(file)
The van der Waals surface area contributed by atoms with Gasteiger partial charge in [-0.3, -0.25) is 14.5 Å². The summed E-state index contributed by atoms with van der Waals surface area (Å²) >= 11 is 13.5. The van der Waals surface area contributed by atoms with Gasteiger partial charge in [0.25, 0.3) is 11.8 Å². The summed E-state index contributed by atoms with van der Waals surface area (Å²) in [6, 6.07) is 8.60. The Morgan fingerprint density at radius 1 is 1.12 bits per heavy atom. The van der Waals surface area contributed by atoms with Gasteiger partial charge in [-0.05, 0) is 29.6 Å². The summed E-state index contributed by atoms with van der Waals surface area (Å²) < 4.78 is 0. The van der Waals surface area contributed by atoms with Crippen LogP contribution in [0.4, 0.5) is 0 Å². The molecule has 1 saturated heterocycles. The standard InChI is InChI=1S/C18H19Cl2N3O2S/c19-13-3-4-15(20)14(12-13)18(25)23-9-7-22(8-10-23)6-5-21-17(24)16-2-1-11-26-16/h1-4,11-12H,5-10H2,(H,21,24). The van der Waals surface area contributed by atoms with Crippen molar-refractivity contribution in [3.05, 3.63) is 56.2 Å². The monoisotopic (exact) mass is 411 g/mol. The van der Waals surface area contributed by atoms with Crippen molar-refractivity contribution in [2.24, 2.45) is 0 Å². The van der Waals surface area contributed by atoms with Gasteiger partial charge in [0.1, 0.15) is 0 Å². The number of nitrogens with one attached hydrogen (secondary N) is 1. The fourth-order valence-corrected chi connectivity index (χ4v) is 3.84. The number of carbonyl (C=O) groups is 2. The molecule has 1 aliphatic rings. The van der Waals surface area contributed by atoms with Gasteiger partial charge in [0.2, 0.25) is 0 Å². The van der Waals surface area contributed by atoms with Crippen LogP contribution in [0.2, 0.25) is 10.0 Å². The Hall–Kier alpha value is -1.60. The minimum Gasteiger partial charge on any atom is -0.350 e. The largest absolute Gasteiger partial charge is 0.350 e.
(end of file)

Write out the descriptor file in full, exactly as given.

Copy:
The van der Waals surface area contributed by atoms with Gasteiger partial charge in [-0.3, -0.25) is 14.5 Å². The summed E-state index contributed by atoms with van der Waals surface area (Å²) >= 11 is 13.5. The van der Waals surface area contributed by atoms with Gasteiger partial charge in [0.25, 0.3) is 11.8 Å². The summed E-state index contributed by atoms with van der Waals surface area (Å²) in [6, 6.07) is 8.60. The Morgan fingerprint density at radius 1 is 1.12 bits per heavy atom. The van der Waals surface area contributed by atoms with Gasteiger partial charge in [-0.05, 0) is 29.6 Å². The summed E-state index contributed by atoms with van der Waals surface area (Å²) < 4.78 is 0. The van der Waals surface area contributed by atoms with Crippen LogP contribution in [0.4, 0.5) is 0 Å². The molecule has 1 saturated heterocycles. The standard InChI is InChI=1S/C18H19Cl2N3O2S/c19-13-3-4-15(20)14(12-13)18(25)23-9-7-22(8-10-23)6-5-21-17(24)16-2-1-11-26-16/h1-4,11-12H,5-10H2,(H,21,24). The van der Waals surface area contributed by atoms with Crippen molar-refractivity contribution in [3.05, 3.63) is 56.2 Å². The monoisotopic (exact) mass is 411 g/mol. The van der Waals surface area contributed by atoms with Crippen molar-refractivity contribution in [2.24, 2.45) is 0 Å². The van der Waals surface area contributed by atoms with Gasteiger partial charge in [0.1, 0.15) is 0 Å². The number of nitrogens with one attached hydrogen (secondary N) is 1. The fourth-order valence-corrected chi connectivity index (χ4v) is 3.84. The number of carbonyl (C=O) groups is 2. The molecule has 1 aliphatic rings. The van der Waals surface area contributed by atoms with Gasteiger partial charge in [0.2, 0.25) is 0 Å². The van der Waals surface area contributed by atoms with Crippen LogP contribution in [0.2, 0.25) is 10.0 Å². The Hall–Kier alpha value is -1.60. The minimum Gasteiger partial charge on any atom is -0.350 e. The largest absolute Gasteiger partial charge is 0.350 e.